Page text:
She has kept us connected and inspired me to write so many poems, that just knowing her has made me see and think about the world in different ways. She has helped me add to and improve my work more than any other writer. She challenges me to write and to think about writing.

    Regarding her Camino manuscript: it deserves publication! I read it before I happened across the movie “The Way” mentioned above. I couldn’t help but feel that the movie was lacking the substance of the Camino after reading Andrea’s manuscript. The whole time I watched, I kept wishing the movie was based on her manuscript instead.

    When Andrea says that poetry is a way to unite, she couldn’t be more right. As a poet and an author, she is so good at threading both characters and people together across vast distances both geographic and figurative. I am fortunate to call her a friend.

    • Jacque, do you remember your poems on Poetic Asides back in 2009? Your poem with a couple who spend their honeymoon in Spain, in a hotel room, in a bed and this husband’s beard grows and grows – and the woman suddenly wonders: “I never knew I married Taliban?”
      That is my favorite poem from Poetic Asides 2009.
      Sharing humor means the world for me and your way of thinking opens up my mind again and again. Thank you so much for your words here.

  12. Wow, this is one of my favorite interviews to date. I learned so much more about Andrea and her many accomplishments.

    Good luck with your Camino book, Andrea. It sounds interesting.

  13. Hej Andrea.
    Ved du hvad? Det er et rart menneske der har lavet er rigtigt dejligt interview med dig. Det fortæller meget balanceret om dig og dine varme sjove måde at se og opleve verden på. Tak for det.
    Jeg tager min familie med til Sejerø, hvis du giver en kop kaffe…
    JEg har også fulgt El Camino. Vi kørte ved siden af den på sidste års sommerferie – i bil… Vi skulle nok have gået er stykke af vejen, men det ville have været uden air condition. Og det ville ikke have været sjovt.

    Fortsæt med at skrive. Det gør verden til et bedre sted.


    • Mikael, ja, der må noget kaffe til og ja, Marie Elena er fantastisk til at interviewe folk, og det nyder jeg øjensynlig stor glæde af her.
      Ja, at have muligheden for at gøre verden til et bedre sted er en gave og det gør vi jo så på vores forskellige måder. Nogen skriver om knive og andre skriver om alt muligt andet. Mange tak for dine ord!
      PS! For English readers: Go to Google Translate and copy and paste if you’re curious about what this is all about.

  14. Yesterday, I read this interview & commented but came back to visit again.
    Would recommend seeing The Way as an intro to the Camino, maybe. It is on Netflix & available elsewhere, I’m sure.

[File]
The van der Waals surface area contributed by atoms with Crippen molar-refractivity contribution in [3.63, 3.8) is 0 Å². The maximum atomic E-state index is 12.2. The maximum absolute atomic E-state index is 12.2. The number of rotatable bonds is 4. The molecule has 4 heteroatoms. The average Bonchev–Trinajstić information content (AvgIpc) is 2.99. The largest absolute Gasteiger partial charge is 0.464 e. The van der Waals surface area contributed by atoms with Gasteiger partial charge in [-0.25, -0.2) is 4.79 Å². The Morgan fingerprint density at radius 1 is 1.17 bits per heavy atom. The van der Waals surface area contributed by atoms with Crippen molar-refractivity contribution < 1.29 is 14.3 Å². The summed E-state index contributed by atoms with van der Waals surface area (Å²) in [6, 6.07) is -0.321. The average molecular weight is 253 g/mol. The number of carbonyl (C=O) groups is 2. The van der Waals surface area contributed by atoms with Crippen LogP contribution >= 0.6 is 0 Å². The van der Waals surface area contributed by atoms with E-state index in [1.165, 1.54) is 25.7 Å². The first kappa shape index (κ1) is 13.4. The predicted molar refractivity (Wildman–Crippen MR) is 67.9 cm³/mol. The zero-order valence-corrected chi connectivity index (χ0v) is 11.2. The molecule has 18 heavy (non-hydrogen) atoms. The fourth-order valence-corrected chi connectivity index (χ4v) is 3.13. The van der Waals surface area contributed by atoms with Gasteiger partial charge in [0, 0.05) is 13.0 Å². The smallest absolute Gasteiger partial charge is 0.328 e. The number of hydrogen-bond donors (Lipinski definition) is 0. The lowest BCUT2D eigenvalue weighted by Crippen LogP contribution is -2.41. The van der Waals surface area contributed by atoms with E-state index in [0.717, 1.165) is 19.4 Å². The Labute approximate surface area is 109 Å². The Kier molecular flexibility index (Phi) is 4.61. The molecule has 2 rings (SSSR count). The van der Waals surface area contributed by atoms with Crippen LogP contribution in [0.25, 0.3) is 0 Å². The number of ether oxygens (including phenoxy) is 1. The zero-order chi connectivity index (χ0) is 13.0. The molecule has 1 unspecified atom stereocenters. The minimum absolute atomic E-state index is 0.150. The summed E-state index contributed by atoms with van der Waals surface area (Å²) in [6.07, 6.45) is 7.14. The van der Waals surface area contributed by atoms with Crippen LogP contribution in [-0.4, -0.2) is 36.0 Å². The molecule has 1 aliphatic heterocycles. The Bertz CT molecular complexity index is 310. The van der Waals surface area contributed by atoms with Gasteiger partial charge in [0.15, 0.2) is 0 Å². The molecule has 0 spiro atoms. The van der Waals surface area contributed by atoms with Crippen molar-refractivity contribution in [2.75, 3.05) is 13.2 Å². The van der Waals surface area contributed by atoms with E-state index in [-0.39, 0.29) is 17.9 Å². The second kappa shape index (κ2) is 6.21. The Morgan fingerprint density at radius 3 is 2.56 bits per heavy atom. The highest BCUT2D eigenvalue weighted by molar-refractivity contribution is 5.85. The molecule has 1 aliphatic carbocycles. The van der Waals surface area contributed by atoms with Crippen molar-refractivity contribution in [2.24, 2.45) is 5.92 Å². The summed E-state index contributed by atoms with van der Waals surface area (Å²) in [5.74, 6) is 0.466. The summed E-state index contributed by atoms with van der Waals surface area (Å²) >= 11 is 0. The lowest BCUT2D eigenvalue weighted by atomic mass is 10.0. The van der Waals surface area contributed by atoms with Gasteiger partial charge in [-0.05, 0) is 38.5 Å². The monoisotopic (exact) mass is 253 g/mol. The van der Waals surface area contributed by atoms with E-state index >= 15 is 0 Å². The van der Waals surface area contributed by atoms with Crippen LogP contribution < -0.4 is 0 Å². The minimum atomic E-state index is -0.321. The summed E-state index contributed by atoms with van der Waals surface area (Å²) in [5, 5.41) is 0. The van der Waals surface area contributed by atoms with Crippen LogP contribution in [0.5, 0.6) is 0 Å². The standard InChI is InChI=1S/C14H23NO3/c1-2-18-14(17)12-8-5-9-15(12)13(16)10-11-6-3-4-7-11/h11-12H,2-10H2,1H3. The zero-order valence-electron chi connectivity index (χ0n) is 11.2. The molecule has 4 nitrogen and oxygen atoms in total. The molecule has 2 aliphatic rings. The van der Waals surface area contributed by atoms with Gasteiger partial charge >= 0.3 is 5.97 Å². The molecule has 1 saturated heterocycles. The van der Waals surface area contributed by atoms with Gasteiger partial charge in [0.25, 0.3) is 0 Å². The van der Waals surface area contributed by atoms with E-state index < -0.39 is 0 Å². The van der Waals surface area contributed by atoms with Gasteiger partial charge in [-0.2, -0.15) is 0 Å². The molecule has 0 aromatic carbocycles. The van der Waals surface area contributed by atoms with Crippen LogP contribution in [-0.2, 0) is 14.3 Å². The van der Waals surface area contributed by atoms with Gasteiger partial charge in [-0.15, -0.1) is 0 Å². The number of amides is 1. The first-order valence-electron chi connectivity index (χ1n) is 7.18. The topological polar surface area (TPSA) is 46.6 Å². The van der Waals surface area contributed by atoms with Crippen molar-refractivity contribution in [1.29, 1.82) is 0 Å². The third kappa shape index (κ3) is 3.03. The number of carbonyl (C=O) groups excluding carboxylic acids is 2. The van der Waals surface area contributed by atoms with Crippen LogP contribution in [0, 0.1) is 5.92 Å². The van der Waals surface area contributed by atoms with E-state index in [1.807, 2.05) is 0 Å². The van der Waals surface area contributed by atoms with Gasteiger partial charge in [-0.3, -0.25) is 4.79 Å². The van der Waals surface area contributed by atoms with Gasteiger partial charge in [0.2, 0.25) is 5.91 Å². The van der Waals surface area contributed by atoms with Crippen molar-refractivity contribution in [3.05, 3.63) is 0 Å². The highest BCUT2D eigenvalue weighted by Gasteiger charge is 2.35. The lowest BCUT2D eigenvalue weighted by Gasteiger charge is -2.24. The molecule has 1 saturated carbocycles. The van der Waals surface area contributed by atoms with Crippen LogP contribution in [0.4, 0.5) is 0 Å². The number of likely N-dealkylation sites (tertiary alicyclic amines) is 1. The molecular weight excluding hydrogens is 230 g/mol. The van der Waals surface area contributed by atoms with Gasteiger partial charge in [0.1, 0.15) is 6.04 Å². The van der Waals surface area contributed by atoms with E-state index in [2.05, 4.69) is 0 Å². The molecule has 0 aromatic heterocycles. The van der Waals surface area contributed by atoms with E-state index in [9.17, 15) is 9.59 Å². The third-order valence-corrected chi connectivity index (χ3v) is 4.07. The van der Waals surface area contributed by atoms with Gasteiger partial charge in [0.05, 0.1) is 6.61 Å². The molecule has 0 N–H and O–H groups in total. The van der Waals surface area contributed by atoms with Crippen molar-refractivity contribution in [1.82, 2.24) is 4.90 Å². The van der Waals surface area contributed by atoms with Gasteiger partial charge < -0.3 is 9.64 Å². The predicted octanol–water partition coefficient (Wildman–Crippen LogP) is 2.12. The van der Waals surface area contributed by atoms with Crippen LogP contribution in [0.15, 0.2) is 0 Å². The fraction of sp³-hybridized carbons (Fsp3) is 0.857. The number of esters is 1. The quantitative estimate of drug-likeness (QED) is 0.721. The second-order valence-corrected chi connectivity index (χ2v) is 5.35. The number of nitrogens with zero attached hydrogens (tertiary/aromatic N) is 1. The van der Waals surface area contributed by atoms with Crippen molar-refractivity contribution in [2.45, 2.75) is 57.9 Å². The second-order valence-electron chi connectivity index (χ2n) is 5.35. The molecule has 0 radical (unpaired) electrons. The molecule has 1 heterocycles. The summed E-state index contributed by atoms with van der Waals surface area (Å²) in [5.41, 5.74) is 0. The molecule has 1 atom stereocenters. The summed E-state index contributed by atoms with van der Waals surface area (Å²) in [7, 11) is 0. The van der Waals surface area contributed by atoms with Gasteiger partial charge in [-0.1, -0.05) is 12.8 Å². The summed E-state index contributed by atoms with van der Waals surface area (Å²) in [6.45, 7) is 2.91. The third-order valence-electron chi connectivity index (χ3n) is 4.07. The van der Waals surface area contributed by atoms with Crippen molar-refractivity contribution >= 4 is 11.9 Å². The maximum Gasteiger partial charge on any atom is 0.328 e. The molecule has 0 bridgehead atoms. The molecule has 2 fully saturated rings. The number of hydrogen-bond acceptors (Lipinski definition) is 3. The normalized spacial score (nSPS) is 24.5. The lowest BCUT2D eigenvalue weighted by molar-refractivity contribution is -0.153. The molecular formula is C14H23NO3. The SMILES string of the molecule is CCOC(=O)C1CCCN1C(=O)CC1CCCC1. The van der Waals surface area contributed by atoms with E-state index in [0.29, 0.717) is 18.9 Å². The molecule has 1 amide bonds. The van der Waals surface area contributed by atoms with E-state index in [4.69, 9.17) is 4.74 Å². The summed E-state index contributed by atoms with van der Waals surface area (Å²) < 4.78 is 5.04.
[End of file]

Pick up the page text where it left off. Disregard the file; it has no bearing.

Before long, hopefully, we will see a new book by Andrea–all about the journey!

  15. Andrea was so kind as to send me her book, Next Stop: Sejer Island, and I loved every word of it. She has a calm and lovely “voice” that lulls me, just like those waves.

    This is a wonderful interview. It was great to learn more about this mysterious and marvelous island lady of ours. 😉

    Andrea, I always love your poems, but “So We Decided” is particularly beautiful. Thank you for sharing your words with us.

    • De, I’m a fan of your clear and striking poems and I just love that you bear Marie Elena’s words in mind when she says: “It is wonderful having a diverse poetic community here at Poetic Bloomings. We thank you all for your generous support of one another.”
      Thank you so much for your support.

  16. Amazing! Well-done, Marie and Andrea! I think Marie’s questions are wonderful and definitely capable of reaching the most interesting answers. And I think Andrea’s story is so curious that a single interview is simply not enough. I will sure come back to read it again.

    • Mariya, here I sit and know nothing about haiku but inspired by a Japanese “koan” – I’d say: “How I love the sound of your hand clapping.”
      Thank you so much.

    • Misky, I’m a fan of your “dybsindige, finurlige, sjove, men klare” voice and whenever I see a poem of yours, I see this clear message come through.
      You also bear Marie Elena’s message in mind, please see above, and I respect you so much for that.
      Thank you so much.

  17. Wow, I loved learning all about you and reading these poems. And how exciting that you’re a playwright, too! Your life sounds full of beauty and adventure; easy to see it coming out in your words.

    • Linda, to be honest there’s not that much adventure in my life but yes, beauty. In many ways I feel so lucky and here today I feel so fortunate to sit and read your words.
      Thank you so much.

    • Sara, I’m a fan of yours. Especially the poem with your mom in New York – well, no, you have so many great ones – the one with your mom’s sister though so sad, it is so beautiful.
      You’re such an inspiration and I’m glad that I seemed to be able to give you something back.
      Thank you so much.

  18. Pingback: Sunday Surprise | in our books

  19. Oh, Andrea! I love, love your poems! Just had to tell you that…as an English as a Second Language teacher, I am in awe of those who can write poetry in a second language. I struggle in my first and only language! The poems above are filled with such emotion and imagery. So happy we have come to know each other, even if it is through cyberspace. Blessings!

  20. Reblogged this on Something to Ponder About and commented:
    In recognition of International Women’s day, I would like to recognize Danish author Andrea Heiberg, who since publishing a book on short stories has become an inspiration to me and my writing and a good friend. An interview with her is reproduced here where she talks about her poetry.